Jordan’s moderate Islamist opposition could emerge from Tuesday’s parliamentary election with renewed influence after surviving government attempts to ban it as part of a wider crackdown on political Islam, analysts said. The group could win up to a fifth of seats in the parliament after ditching its “Islam is the Solution” slogan and joining with Christians and prominent national figures to create a broad-based civic grouping, The National Coalition for Reform, they added. Officials said turnout was 36 percent of 4.1 million eligible voters at the end of polling, lower than the election in January 2013.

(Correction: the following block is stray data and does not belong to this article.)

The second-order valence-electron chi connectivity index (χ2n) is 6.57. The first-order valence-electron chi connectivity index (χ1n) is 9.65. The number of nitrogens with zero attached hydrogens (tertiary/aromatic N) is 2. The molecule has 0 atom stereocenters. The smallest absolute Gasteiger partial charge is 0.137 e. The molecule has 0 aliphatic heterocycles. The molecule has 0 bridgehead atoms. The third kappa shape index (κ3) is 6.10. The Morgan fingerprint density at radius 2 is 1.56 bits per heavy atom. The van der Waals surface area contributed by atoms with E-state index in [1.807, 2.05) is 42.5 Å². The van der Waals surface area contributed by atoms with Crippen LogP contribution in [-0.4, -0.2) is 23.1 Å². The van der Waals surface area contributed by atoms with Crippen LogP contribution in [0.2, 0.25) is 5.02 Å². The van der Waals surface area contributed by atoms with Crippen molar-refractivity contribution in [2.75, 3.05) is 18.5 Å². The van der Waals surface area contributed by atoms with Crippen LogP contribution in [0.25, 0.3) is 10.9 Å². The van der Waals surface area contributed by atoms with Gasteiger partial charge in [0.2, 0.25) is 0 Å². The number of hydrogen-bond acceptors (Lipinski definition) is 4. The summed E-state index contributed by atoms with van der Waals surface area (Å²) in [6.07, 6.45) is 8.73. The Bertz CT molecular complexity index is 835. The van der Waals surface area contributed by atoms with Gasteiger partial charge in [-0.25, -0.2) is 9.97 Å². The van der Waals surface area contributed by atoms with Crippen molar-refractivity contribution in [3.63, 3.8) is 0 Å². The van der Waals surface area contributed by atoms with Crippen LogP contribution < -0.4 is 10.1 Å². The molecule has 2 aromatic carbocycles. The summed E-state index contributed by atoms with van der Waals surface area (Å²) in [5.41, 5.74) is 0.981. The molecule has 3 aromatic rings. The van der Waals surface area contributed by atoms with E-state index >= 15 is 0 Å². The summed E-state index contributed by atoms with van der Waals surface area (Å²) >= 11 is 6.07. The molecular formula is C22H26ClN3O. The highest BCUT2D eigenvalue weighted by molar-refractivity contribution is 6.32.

This appeared to confirm reports by independent observers who anticipated apathy from many voters with minimal confidence in a parliament dominated by pro-government tribal deputies.
Ballot counting went relatively smoothly with results expected on Wednesday. No major incidents were reported in tribal areas where clan fights can occur when results are released.